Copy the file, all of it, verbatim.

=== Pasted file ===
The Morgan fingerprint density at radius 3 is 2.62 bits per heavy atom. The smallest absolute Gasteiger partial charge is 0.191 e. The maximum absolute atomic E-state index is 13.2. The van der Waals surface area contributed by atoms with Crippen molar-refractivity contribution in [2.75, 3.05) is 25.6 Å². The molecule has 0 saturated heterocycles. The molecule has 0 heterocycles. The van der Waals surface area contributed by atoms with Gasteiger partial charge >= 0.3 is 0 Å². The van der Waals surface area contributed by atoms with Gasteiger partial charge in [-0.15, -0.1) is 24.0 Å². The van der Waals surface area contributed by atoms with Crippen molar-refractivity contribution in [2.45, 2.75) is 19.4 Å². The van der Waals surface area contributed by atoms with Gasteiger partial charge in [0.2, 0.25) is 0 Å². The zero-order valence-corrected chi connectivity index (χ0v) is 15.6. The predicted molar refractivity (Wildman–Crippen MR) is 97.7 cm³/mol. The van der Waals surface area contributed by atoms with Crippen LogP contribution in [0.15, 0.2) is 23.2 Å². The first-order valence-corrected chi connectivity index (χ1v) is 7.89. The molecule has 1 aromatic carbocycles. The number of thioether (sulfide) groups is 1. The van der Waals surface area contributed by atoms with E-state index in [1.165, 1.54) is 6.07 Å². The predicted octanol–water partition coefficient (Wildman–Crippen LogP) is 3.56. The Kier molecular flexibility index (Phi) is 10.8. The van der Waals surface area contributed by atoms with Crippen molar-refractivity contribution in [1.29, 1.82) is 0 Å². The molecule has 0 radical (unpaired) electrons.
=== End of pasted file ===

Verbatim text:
The Morgan fingerprint density at radius 3 is 2.62 bits per heavy atom. The smallest absolute Gasteiger partial charge is 0.191 e. The maximum absolute atomic E-state index is 13.2. The van der Waals surface area contributed by atoms with Crippen molar-refractivity contribution in [2.75, 3.05) is 25.6 Å². The molecule has 0 saturated heterocycles. The molecule has 0 heterocycles. The van der Waals surface area contributed by atoms with Gasteiger partial charge >= 0.3 is 0 Å². The van der Waals surface area contributed by atoms with Gasteiger partial charge in [-0.15, -0.1) is 24.0 Å². The van der Waals surface area contributed by atoms with Crippen molar-refractivity contribution in [2.45, 2.75) is 19.4 Å². The van der Waals surface area contributed by atoms with Gasteiger partial charge in [0.2, 0.25) is 0 Å². The zero-order valence-corrected chi connectivity index (χ0v) is 15.6. The predicted molar refractivity (Wildman–Crippen MR) is 97.7 cm³/mol. The van der Waals surface area contributed by atoms with Crippen LogP contribution in [0.15, 0.2) is 23.2 Å². The first-order valence-corrected chi connectivity index (χ1v) is 7.89. The molecule has 1 aromatic carbocycles. The number of thioether (sulfide) groups is 1. The van der Waals surface area contributed by atoms with E-state index in [1.165, 1.54) is 6.07 Å². The predicted octanol–water partition coefficient (Wildman–Crippen LogP) is 3.56. The Kier molecular flexibility index (Phi) is 10.8. The van der Waals surface area contributed by atoms with Crippen molar-refractivity contribution in [1.29, 1.82) is 0 Å². The molecule has 0 radical (unpaired) electrons.